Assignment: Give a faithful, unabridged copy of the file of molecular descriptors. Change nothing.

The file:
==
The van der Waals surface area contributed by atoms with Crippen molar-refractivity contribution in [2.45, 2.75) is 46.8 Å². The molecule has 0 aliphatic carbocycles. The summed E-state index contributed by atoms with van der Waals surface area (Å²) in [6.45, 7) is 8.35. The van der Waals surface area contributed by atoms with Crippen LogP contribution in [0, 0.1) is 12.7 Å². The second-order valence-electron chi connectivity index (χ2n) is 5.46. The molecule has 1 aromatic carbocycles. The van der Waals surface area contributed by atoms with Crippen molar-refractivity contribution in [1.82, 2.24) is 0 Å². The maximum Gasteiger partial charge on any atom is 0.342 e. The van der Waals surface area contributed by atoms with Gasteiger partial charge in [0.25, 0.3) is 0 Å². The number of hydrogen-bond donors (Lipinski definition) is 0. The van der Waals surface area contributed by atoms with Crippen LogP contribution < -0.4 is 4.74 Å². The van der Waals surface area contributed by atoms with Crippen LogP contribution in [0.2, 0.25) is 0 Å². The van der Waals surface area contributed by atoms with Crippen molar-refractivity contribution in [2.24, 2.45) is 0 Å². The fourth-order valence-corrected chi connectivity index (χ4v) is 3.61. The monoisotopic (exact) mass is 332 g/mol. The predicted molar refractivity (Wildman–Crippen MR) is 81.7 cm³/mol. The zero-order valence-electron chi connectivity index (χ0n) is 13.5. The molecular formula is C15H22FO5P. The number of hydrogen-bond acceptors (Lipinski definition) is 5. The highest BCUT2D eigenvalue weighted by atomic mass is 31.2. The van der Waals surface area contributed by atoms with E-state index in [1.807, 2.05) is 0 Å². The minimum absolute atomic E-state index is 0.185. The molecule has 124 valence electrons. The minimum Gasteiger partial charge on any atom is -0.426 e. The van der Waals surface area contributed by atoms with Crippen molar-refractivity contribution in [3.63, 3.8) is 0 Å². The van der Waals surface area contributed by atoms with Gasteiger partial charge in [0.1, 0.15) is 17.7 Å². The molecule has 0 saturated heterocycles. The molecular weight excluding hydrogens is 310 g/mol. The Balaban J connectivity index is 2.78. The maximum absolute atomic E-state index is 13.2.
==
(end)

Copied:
The van der Waals surface area contributed by atoms with Crippen molar-refractivity contribution in [2.45, 2.75) is 46.8 Å². The molecule has 0 aliphatic carbocycles. The summed E-state index contributed by atoms with van der Waals surface area (Å²) in [6.45, 7) is 8.35. The van der Waals surface area contributed by atoms with Crippen LogP contribution in [0, 0.1) is 12.7 Å². The second-order valence-electron chi connectivity index (χ2n) is 5.46. The molecule has 1 aromatic carbocycles. The van der Waals surface area contributed by atoms with Crippen molar-refractivity contribution in [1.82, 2.24) is 0 Å². The maximum Gasteiger partial charge on any atom is 0.342 e. The van der Waals surface area contributed by atoms with Gasteiger partial charge in [0.25, 0.3) is 0 Å². The number of hydrogen-bond donors (Lipinski definition) is 0. The van der Waals surface area contributed by atoms with Crippen LogP contribution < -0.4 is 4.74 Å². The van der Waals surface area contributed by atoms with Crippen LogP contribution in [0.2, 0.25) is 0 Å². The van der Waals surface area contributed by atoms with Crippen molar-refractivity contribution in [2.24, 2.45) is 0 Å². The fourth-order valence-corrected chi connectivity index (χ4v) is 3.61. The monoisotopic (exact) mass is 332 g/mol. The predicted molar refractivity (Wildman–Crippen MR) is 81.7 cm³/mol. The zero-order valence-electron chi connectivity index (χ0n) is 13.5. The molecular formula is C15H22FO5P. The number of hydrogen-bond acceptors (Lipinski definition) is 5. The highest BCUT2D eigenvalue weighted by atomic mass is 31.2. The van der Waals surface area contributed by atoms with E-state index in [1.807, 2.05) is 0 Å². The minimum absolute atomic E-state index is 0.185. The molecule has 124 valence electrons. The minimum Gasteiger partial charge on any atom is -0.426 e. The van der Waals surface area contributed by atoms with Crippen molar-refractivity contribution in [3.63, 3.8) is 0 Å². The van der Waals surface area contributed by atoms with Gasteiger partial charge in [0.1, 0.15) is 17.7 Å². The molecule has 0 saturated heterocycles. The molecular weight excluding hydrogens is 310 g/mol. The Balaban J connectivity index is 2.78. The maximum absolute atomic E-state index is 13.2.